This is very promising. I like that they’ve hired various industry veterans with proven experience at other computer game companies. The computer part is important. For a long time one of the criticisms levelled at Wizards of the Coast (WotC) was that MTGO lagged behind horribly in tech and they weren’t offering competitive enough salaries to bring aboard the experienced and talented programmers they needed to push it back to the forefront. This looks like a decent attempt to rectify this.
I don’t think they’ll turn into Blizzard overnight, but it seems at least an acknowledgement that they need to do something before Hearthstone becomes so dominant in the digital market that Magic ends up being this fuddy-duddy thing with an ugly interface only played thirtysomethings.
The second paragraph:
“We will bring our characters and worlds to other games and experiences. What would it be like to throw fireballs as a Planeswalker in an MMO, or quest for treasure with your friends in a D&D augmented-reality game? We want to play games like this too, so we hired David Schwartz, an industry veteran with 25 years of experience leading projects at Microsoft, Electronic Arts, THQ, LeapFrog Enterprises, and Midway Games. He is building a publishing team to explore partnerships and collaborations that will bring Magic and D&D to unexpected settings, genres, and platforms.”
And this would be the big “huh?”
A Magic MMO where you get to throw fireballs as Chandra? Okay… I suppose.
This is where the fearful bit comes in. I might be wrong, but I thought the glory days of MMOs had already passed. World of Warcraft is still going, but it’s also the market codifier in the same way Magic: the Gathering is for TCGs. MMOs are massive money sinks and have ended up being the graves for companies trying to follow Blizzard’s path. I can see any money piled into this new division evaporating quickly with nothing to show for it if they’re not careful. This is just a risk with any major videogame project.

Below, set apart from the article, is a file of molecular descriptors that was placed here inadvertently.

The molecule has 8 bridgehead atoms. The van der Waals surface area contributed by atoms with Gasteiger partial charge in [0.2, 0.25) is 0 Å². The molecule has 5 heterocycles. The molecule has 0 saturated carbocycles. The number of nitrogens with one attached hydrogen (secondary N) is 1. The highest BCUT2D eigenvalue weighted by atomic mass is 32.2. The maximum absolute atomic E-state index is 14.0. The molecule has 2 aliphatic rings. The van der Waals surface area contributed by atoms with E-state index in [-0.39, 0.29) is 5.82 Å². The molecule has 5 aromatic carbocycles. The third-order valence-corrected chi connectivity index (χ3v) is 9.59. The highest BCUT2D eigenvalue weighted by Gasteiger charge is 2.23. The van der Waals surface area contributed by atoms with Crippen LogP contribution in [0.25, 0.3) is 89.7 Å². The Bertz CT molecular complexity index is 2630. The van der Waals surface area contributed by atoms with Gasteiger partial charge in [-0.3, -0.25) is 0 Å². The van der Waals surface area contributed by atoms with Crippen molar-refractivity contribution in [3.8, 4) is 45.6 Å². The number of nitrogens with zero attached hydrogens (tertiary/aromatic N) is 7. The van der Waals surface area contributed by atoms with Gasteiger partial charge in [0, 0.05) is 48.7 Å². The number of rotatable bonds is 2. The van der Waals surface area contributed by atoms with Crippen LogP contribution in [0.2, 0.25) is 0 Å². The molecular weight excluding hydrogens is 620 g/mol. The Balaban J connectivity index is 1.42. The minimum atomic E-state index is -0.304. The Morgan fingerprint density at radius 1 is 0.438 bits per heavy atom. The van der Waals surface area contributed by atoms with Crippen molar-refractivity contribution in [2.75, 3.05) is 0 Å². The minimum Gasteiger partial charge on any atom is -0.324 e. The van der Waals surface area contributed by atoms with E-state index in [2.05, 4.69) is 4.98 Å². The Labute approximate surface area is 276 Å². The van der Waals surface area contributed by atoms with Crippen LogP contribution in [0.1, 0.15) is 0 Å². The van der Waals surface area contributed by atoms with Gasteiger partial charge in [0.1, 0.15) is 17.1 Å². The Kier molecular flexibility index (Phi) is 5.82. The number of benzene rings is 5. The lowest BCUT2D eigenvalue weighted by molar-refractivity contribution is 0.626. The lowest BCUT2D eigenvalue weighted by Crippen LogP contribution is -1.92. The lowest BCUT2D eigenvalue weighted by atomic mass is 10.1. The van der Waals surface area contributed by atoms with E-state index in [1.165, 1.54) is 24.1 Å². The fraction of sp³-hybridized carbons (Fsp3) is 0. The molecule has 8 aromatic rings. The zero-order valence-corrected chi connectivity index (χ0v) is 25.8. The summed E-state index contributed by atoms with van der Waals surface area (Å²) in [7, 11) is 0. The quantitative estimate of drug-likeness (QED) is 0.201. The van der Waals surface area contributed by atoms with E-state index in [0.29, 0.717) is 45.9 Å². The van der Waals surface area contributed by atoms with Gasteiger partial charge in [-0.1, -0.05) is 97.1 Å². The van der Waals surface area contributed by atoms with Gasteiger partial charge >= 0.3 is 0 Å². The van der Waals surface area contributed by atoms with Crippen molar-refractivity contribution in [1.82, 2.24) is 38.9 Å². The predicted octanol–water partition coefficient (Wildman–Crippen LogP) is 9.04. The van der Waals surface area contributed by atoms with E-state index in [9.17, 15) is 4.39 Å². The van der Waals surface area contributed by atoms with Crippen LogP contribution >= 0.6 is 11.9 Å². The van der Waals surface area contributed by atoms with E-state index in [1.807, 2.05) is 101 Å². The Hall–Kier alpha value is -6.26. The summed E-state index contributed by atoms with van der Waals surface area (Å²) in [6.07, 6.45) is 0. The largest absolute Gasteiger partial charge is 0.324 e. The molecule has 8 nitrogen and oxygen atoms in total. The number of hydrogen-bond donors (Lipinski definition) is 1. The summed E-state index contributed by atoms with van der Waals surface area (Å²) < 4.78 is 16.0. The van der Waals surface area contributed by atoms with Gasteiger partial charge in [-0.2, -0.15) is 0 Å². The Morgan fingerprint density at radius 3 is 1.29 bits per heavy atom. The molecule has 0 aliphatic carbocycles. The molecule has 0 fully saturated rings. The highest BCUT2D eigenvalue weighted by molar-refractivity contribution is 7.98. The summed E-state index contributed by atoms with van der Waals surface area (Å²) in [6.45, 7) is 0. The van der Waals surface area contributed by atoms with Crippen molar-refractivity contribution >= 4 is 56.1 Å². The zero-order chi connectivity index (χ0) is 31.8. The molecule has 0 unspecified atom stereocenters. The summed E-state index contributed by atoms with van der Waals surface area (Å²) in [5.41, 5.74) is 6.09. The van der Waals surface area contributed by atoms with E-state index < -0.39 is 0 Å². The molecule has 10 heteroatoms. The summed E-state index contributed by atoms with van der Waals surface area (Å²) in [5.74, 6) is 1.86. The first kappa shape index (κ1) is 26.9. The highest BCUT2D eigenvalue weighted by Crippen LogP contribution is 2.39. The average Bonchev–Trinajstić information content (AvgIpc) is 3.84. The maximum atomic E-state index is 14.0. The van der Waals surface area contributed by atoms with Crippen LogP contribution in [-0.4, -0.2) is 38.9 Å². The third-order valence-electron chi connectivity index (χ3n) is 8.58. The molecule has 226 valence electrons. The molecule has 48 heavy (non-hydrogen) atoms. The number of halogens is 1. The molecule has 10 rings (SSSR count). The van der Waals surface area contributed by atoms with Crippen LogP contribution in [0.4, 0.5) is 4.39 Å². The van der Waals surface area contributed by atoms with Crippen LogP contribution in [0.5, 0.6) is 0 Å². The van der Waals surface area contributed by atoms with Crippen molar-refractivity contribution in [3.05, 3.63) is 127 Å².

The big problem for me it that the paragraph is all following. It reads too much like chasing trends rather than setting trends. And not exactly new trends either. MMOs are last decade’s thing. Augmented Reality was a huge smash with Pokemon last year, but even that fizzled out pretty quickly.
Now, if they said they were making some kind of arena team shooter where you got to fling fireballs as Chandra, Nissa and others vs Tezzeret and others, I’d still think they were following, but at least it would be up-to-date following.
I’m also wondering if Magic even has a strong enough IP for spin-offs. Magic is a great game mechanically, but the background and world-building has never been its strong point (although they’ve massively improved on this over the last few years). Can Jace and company sell a standalone game in the same way as Games Workshop‘s 40K Universe?
My instinct would be no, but I also know I’m not in the right age range. I remember GW’s stuff and even D&D’s own Forgotten Realms novels because I grew up with them and can look back on them with the right amount of nostalgia. This is going to add a massive bias filter to what I consider a strong and memorable IP. To compensate for this I’m going to throw it out to the audience, who might have been at that critical age when first encountering the background and lore. Do any of you have fond memories of reading the old Magic: the Gathering novels and want to re-immerse yourself in that world?
This is mainly for Magic, though. WotC also has the D&D IP, and that certainly has a long and illustrious lore.
The third paragraph is more nuts and bolts: